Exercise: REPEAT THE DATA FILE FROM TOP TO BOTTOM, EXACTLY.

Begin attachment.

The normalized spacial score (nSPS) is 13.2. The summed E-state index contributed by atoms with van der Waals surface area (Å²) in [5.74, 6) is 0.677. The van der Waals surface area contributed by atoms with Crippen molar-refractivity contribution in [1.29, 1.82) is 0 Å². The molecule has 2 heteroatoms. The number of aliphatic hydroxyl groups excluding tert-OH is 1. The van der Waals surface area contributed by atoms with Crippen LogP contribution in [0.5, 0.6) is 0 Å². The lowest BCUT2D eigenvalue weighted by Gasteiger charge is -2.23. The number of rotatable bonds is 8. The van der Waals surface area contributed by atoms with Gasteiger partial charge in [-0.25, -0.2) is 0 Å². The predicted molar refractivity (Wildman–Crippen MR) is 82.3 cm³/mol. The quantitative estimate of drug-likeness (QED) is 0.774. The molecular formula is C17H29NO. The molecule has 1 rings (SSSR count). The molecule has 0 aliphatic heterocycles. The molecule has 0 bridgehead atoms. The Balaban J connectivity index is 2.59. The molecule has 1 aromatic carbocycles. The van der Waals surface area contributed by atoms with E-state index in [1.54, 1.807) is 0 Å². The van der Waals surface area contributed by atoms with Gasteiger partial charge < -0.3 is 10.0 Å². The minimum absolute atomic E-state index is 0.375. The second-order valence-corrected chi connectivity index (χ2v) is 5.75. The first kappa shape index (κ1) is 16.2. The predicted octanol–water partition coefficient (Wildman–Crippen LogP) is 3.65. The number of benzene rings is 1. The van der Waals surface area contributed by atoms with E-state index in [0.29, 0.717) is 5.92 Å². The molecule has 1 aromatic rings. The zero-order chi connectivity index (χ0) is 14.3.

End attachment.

The normalized spacial score (nSPS) is 13.2. The summed E-state index contributed by atoms with van der Waals surface area (Å²) in [5.74, 6) is 0.677. The van der Waals surface area contributed by atoms with Crippen molar-refractivity contribution in [1.29, 1.82) is 0 Å². The molecule has 2 heteroatoms. The number of aliphatic hydroxyl groups excluding tert-OH is 1. The van der Waals surface area contributed by atoms with Crippen LogP contribution in [0.5, 0.6) is 0 Å². The lowest BCUT2D eigenvalue weighted by Gasteiger charge is -2.23. The number of rotatable bonds is 8. The van der Waals surface area contributed by atoms with Gasteiger partial charge in [-0.25, -0.2) is 0 Å². The predicted molar refractivity (Wildman–Crippen MR) is 82.3 cm³/mol. The quantitative estimate of drug-likeness (QED) is 0.774. The molecular formula is C17H29NO. The molecule has 1 rings (SSSR count). The molecule has 0 aliphatic heterocycles. The molecule has 0 bridgehead atoms. The Balaban J connectivity index is 2.59. The molecule has 1 aromatic carbocycles. The van der Waals surface area contributed by atoms with E-state index in [1.54, 1.807) is 0 Å². The van der Waals surface area contributed by atoms with Gasteiger partial charge < -0.3 is 10.0 Å². The minimum absolute atomic E-state index is 0.375. The second-order valence-corrected chi connectivity index (χ2v) is 5.75. The first kappa shape index (κ1) is 16.2. The predicted octanol–water partition coefficient (Wildman–Crippen LogP) is 3.65. The number of benzene rings is 1. The van der Waals surface area contributed by atoms with E-state index in [0.29, 0.717) is 5.92 Å². The molecule has 1 aromatic rings. The zero-order chi connectivity index (χ0) is 14.3.